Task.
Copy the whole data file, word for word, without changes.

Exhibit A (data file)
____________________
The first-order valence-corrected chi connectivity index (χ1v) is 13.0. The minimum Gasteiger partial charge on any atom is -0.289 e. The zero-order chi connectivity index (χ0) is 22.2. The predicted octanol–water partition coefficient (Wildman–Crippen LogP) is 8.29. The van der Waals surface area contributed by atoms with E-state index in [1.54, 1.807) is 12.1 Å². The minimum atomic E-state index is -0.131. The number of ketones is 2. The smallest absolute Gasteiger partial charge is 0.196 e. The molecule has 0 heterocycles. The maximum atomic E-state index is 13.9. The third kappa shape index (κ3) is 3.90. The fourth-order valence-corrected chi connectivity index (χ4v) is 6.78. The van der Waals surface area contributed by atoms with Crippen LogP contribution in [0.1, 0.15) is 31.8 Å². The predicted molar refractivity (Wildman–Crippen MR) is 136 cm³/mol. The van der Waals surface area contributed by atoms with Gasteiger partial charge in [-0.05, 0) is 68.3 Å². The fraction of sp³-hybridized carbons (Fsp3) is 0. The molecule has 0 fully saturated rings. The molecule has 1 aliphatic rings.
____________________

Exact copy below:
The first-order valence-corrected chi connectivity index (χ1v) is 13.0. The minimum Gasteiger partial charge on any atom is -0.289 e. The zero-order chi connectivity index (χ0) is 22.2. The predicted octanol–water partition coefficient (Wildman–Crippen LogP) is 8.29. The van der Waals surface area contributed by atoms with E-state index in [1.54, 1.807) is 12.1 Å². The minimum atomic E-state index is -0.131. The number of ketones is 2. The smallest absolute Gasteiger partial charge is 0.196 e. The molecule has 0 heterocycles. The maximum atomic E-state index is 13.9. The third kappa shape index (κ3) is 3.90. The fourth-order valence-corrected chi connectivity index (χ4v) is 6.78. The van der Waals surface area contributed by atoms with Crippen LogP contribution in [0.1, 0.15) is 31.8 Å². The predicted molar refractivity (Wildman–Crippen MR) is 136 cm³/mol. The van der Waals surface area contributed by atoms with Gasteiger partial charge in [-0.05, 0) is 68.3 Å². The fraction of sp³-hybridized carbons (Fsp3) is 0. The molecule has 0 fully saturated rings. The molecule has 1 aliphatic rings.